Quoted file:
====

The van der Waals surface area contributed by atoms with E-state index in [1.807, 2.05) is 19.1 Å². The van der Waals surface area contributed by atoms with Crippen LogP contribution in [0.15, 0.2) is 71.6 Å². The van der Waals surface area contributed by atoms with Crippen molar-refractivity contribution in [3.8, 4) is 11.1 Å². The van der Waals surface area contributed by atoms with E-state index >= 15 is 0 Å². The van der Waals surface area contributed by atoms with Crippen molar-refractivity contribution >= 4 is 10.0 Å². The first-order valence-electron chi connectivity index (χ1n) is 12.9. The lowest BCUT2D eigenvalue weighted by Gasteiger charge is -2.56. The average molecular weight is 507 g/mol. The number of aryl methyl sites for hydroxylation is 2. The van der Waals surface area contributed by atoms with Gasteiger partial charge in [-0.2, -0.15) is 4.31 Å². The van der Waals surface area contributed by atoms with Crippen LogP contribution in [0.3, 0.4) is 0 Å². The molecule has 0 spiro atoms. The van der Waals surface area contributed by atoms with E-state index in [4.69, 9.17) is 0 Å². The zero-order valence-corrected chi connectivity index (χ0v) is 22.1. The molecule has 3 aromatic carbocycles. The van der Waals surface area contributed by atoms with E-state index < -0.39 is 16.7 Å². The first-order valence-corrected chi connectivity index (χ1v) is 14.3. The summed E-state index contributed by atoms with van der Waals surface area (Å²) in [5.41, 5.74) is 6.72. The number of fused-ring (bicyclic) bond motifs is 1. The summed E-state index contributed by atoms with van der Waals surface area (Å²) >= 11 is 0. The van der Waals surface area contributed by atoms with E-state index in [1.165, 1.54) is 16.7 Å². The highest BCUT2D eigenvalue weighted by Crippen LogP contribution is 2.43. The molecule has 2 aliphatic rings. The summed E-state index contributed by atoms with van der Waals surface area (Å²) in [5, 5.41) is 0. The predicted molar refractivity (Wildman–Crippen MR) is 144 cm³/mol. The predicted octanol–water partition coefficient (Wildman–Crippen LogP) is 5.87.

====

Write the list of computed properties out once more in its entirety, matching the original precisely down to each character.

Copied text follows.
The van der Waals surface area contributed by atoms with E-state index in [1.807, 2.05) is 19.1 Å². The van der Waals surface area contributed by atoms with Crippen LogP contribution in [0.15, 0.2) is 71.6 Å². The van der Waals surface area contributed by atoms with Crippen molar-refractivity contribution in [3.8, 4) is 11.1 Å². The van der Waals surface area contributed by atoms with E-state index >= 15 is 0 Å². The van der Waals surface area contributed by atoms with Crippen molar-refractivity contribution >= 4 is 10.0 Å². The first-order valence-electron chi connectivity index (χ1n) is 12.9. The lowest BCUT2D eigenvalue weighted by Gasteiger charge is -2.56. The average molecular weight is 507 g/mol. The number of aryl methyl sites for hydroxylation is 2. The van der Waals surface area contributed by atoms with Gasteiger partial charge in [-0.2, -0.15) is 4.31 Å². The van der Waals surface area contributed by atoms with Crippen LogP contribution in [0.3, 0.4) is 0 Å². The molecule has 0 spiro atoms. The van der Waals surface area contributed by atoms with E-state index in [4.69, 9.17) is 0 Å². The zero-order valence-corrected chi connectivity index (χ0v) is 22.1. The molecule has 3 aromatic carbocycles. The van der Waals surface area contributed by atoms with E-state index < -0.39 is 16.7 Å². The first-order valence-corrected chi connectivity index (χ1v) is 14.3. The summed E-state index contributed by atoms with van der Waals surface area (Å²) in [5.41, 5.74) is 6.72. The number of fused-ring (bicyclic) bond motifs is 1. The summed E-state index contributed by atoms with van der Waals surface area (Å²) >= 11 is 0. The van der Waals surface area contributed by atoms with E-state index in [1.165, 1.54) is 16.7 Å². The highest BCUT2D eigenvalue weighted by Crippen LogP contribution is 2.43. The molecule has 2 aliphatic rings. The summed E-state index contributed by atoms with van der Waals surface area (Å²) in [5, 5.41) is 0. The predicted molar refractivity (Wildman–Crippen MR) is 144 cm³/mol. The predicted octanol–water partition coefficient (Wildman–Crippen LogP) is 5.87.